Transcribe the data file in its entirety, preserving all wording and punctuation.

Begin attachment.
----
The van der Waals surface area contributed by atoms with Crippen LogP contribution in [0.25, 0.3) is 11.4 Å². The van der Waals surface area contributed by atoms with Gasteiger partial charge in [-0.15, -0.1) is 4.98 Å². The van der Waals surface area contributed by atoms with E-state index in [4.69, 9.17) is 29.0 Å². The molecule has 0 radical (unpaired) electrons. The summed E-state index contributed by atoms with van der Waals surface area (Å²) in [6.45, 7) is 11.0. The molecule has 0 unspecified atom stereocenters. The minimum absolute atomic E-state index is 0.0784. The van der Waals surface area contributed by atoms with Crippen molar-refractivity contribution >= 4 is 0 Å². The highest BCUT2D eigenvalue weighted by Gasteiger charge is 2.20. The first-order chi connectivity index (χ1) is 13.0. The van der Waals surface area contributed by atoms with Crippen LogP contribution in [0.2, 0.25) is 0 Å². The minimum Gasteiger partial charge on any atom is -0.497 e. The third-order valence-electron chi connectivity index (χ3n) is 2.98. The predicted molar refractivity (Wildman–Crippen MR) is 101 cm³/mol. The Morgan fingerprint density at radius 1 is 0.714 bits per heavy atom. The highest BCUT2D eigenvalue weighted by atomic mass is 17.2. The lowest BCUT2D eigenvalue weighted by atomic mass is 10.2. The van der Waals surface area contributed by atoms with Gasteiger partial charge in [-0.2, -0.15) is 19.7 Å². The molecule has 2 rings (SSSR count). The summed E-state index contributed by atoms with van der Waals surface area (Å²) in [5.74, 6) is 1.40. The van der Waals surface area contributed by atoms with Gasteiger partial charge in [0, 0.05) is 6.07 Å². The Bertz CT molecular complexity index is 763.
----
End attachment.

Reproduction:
The van der Waals surface area contributed by atoms with Crippen LogP contribution in [0.25, 0.3) is 11.4 Å². The van der Waals surface area contributed by atoms with Gasteiger partial charge in [-0.15, -0.1) is 4.98 Å². The van der Waals surface area contributed by atoms with E-state index in [4.69, 9.17) is 29.0 Å². The molecule has 0 radical (unpaired) electrons. The summed E-state index contributed by atoms with van der Waals surface area (Å²) in [6.45, 7) is 11.0. The molecule has 0 unspecified atom stereocenters. The minimum absolute atomic E-state index is 0.0784. The van der Waals surface area contributed by atoms with Crippen molar-refractivity contribution >= 4 is 0 Å². The highest BCUT2D eigenvalue weighted by Gasteiger charge is 2.20. The first-order chi connectivity index (χ1) is 13.0. The van der Waals surface area contributed by atoms with Crippen LogP contribution in [0.2, 0.25) is 0 Å². The minimum Gasteiger partial charge on any atom is -0.497 e. The third-order valence-electron chi connectivity index (χ3n) is 2.98. The predicted molar refractivity (Wildman–Crippen MR) is 101 cm³/mol. The Morgan fingerprint density at radius 1 is 0.714 bits per heavy atom. The highest BCUT2D eigenvalue weighted by atomic mass is 17.2. The lowest BCUT2D eigenvalue weighted by atomic mass is 10.2. The van der Waals surface area contributed by atoms with Gasteiger partial charge in [-0.2, -0.15) is 19.7 Å². The molecule has 2 rings (SSSR count). The summed E-state index contributed by atoms with van der Waals surface area (Å²) in [5.74, 6) is 1.40. The van der Waals surface area contributed by atoms with Gasteiger partial charge in [0, 0.05) is 6.07 Å². The Bertz CT molecular complexity index is 763.